DesignTO Festival: La Planete Sauvage

‘La Planete Sauvage’ takes place in a speculative future construct where non-human-centered design flourishes.

My fascination with what makes our multispecies-selves Human and the vast, incredible world of non-Human organisms along with the possibility of collaboration – I find thoroughly exciting!

I believe every species has a language (if you will) of its own. Whether through body language/signals, eye movement, chemical, vibration or pattern, language is not always represented in word or through sounds the Human ear can perceive. My ultimate goal is to learn that other language.

During my time working with Mycelium, Physarum polycephalum, algae I have found myself moving away from the notion of death being the final end. Discovering Donna J Haraway’s philosophy and thoughts concerning Anthropocene, immediately resonated with me. Perhaps I am a Chthonic one? Or parts of myself are? Most definitely my explorations working with mycelium expand upon these questions and hopeful alignments.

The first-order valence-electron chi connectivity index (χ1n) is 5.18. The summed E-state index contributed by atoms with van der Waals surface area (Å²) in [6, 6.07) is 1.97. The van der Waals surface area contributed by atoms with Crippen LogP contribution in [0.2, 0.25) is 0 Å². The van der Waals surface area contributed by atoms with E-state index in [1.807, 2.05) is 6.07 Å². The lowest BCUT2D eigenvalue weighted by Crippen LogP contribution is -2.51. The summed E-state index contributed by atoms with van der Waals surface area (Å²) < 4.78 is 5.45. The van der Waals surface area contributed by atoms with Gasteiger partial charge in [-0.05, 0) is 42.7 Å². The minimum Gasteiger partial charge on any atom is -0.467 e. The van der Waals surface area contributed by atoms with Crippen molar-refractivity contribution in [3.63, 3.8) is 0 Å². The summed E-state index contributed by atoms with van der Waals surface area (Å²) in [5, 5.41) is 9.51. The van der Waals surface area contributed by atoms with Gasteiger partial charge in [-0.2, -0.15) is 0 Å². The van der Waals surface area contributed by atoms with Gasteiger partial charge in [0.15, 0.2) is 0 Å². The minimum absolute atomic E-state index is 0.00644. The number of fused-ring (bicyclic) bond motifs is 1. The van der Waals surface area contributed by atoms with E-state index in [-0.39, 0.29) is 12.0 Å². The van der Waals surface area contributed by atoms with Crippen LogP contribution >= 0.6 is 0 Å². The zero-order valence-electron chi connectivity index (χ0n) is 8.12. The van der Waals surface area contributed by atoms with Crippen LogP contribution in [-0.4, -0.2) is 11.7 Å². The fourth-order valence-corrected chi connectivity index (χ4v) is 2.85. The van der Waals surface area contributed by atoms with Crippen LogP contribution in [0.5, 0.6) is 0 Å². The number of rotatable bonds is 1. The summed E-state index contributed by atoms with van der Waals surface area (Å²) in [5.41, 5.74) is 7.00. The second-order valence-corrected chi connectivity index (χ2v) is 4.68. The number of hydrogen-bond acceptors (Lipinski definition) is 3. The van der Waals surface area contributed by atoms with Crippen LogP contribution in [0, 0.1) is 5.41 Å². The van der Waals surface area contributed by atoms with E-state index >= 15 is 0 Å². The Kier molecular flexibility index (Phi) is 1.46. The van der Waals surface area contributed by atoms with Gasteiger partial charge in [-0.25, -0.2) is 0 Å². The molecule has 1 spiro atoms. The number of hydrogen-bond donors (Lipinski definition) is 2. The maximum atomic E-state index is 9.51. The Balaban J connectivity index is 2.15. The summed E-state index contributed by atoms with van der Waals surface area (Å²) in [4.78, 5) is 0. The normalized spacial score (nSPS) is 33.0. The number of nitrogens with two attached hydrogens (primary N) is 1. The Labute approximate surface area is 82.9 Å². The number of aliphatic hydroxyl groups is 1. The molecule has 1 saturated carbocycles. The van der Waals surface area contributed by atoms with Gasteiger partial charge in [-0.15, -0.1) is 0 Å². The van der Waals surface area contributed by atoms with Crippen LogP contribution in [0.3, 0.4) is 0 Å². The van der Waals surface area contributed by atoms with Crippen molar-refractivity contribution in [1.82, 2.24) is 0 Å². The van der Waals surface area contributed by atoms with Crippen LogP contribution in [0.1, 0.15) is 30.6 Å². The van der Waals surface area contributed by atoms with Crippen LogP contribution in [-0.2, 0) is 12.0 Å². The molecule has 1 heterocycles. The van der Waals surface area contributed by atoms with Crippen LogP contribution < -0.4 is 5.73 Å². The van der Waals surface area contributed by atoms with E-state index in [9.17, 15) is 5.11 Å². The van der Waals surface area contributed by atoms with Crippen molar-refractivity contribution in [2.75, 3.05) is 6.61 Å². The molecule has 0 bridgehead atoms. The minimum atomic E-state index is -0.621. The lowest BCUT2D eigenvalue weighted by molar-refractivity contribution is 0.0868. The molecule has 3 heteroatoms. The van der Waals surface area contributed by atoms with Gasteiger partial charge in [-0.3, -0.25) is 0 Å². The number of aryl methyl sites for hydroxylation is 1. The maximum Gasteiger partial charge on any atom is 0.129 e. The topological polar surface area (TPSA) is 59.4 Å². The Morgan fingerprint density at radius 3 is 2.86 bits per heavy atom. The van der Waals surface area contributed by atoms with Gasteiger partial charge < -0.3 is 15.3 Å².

Planet Sauvage is a movie about Humans enslaved by Androids. Humans vs Technology? The Oms and the Draags. To be a wild Om.. yet, the Oms re-embrace technology to escape slavery.

I would argue that we are currently in a time where a large percentage of the Human population is enslaved by technology. Here is an interesting and insightful talk given by Jaron Lanier 


I view my research as a collaborative effort with the non-human entities I touch, caress, grow. Having ‘minds’ of their own, my current work explores sculpting forms with living mycelium. The sculptures self-assemble in forms over weeks, while some I hand-sculpt using specially formulated nutrients.

With electrodes placed onto the mycelium bodies, electrical impulses are picked up and sent through bio-sonification modules that translate the bio-data to midi. I bring the midi signals into analogue and digital synthesizers to collaborate musically with the mycelium. Empirically, when fully connected and music is being generated, mycelium seems to consistently generate periodic patterns that are both enigmatic but also very musical to my ear. Mycelium also seems to be particularly sensitive to the presence of people. For reasons that I do not fully understand, the mycelium reacts to the proximity of some people more than others.

Anthropomorphizing the mycelium by creating these special structures for DesignTO, will visitors be attracted or repulsed and in turn, how will the sculptures respond to the humans viewing them?

Thank you InterAccess and the Ontario Arts Council for your generous support through Exhibition Assistance.

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